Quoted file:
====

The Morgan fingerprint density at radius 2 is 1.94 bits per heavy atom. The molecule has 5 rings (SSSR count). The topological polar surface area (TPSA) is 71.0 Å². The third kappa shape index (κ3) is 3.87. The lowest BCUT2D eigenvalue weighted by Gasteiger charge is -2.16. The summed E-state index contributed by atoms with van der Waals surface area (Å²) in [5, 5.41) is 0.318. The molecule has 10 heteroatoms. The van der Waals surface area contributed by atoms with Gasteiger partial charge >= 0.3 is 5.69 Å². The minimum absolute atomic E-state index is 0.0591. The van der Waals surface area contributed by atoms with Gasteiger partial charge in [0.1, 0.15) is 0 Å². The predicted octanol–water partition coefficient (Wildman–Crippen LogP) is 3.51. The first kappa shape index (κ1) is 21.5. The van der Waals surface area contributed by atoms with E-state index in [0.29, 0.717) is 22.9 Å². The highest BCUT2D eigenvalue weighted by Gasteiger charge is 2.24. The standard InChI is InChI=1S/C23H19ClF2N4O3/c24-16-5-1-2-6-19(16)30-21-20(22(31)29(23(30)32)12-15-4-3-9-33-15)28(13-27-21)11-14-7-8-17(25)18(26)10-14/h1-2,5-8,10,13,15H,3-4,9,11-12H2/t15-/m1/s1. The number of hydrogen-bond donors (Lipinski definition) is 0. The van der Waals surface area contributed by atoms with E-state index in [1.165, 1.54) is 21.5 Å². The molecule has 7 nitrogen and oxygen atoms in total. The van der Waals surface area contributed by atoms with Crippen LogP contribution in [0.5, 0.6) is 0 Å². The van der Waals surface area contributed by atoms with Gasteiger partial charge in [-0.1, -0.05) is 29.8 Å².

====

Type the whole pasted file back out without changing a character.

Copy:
The Morgan fingerprint density at radius 2 is 1.94 bits per heavy atom. The molecule has 5 rings (SSSR count). The topological polar surface area (TPSA) is 71.0 Å². The third kappa shape index (κ3) is 3.87. The lowest BCUT2D eigenvalue weighted by Gasteiger charge is -2.16. The summed E-state index contributed by atoms with van der Waals surface area (Å²) in [5, 5.41) is 0.318. The molecule has 10 heteroatoms. The van der Waals surface area contributed by atoms with Gasteiger partial charge >= 0.3 is 5.69 Å². The minimum absolute atomic E-state index is 0.0591. The van der Waals surface area contributed by atoms with Gasteiger partial charge in [0.1, 0.15) is 0 Å². The predicted octanol–water partition coefficient (Wildman–Crippen LogP) is 3.51. The first kappa shape index (κ1) is 21.5. The van der Waals surface area contributed by atoms with E-state index in [0.29, 0.717) is 22.9 Å². The highest BCUT2D eigenvalue weighted by Gasteiger charge is 2.24. The standard InChI is InChI=1S/C23H19ClF2N4O3/c24-16-5-1-2-6-19(16)30-21-20(22(31)29(23(30)32)12-15-4-3-9-33-15)28(13-27-21)11-14-7-8-17(25)18(26)10-14/h1-2,5-8,10,13,15H,3-4,9,11-12H2/t15-/m1/s1. The number of hydrogen-bond donors (Lipinski definition) is 0. The van der Waals surface area contributed by atoms with E-state index in [1.165, 1.54) is 21.5 Å². The molecule has 7 nitrogen and oxygen atoms in total. The van der Waals surface area contributed by atoms with Crippen LogP contribution in [0.5, 0.6) is 0 Å². The van der Waals surface area contributed by atoms with Gasteiger partial charge in [-0.1, -0.05) is 29.8 Å².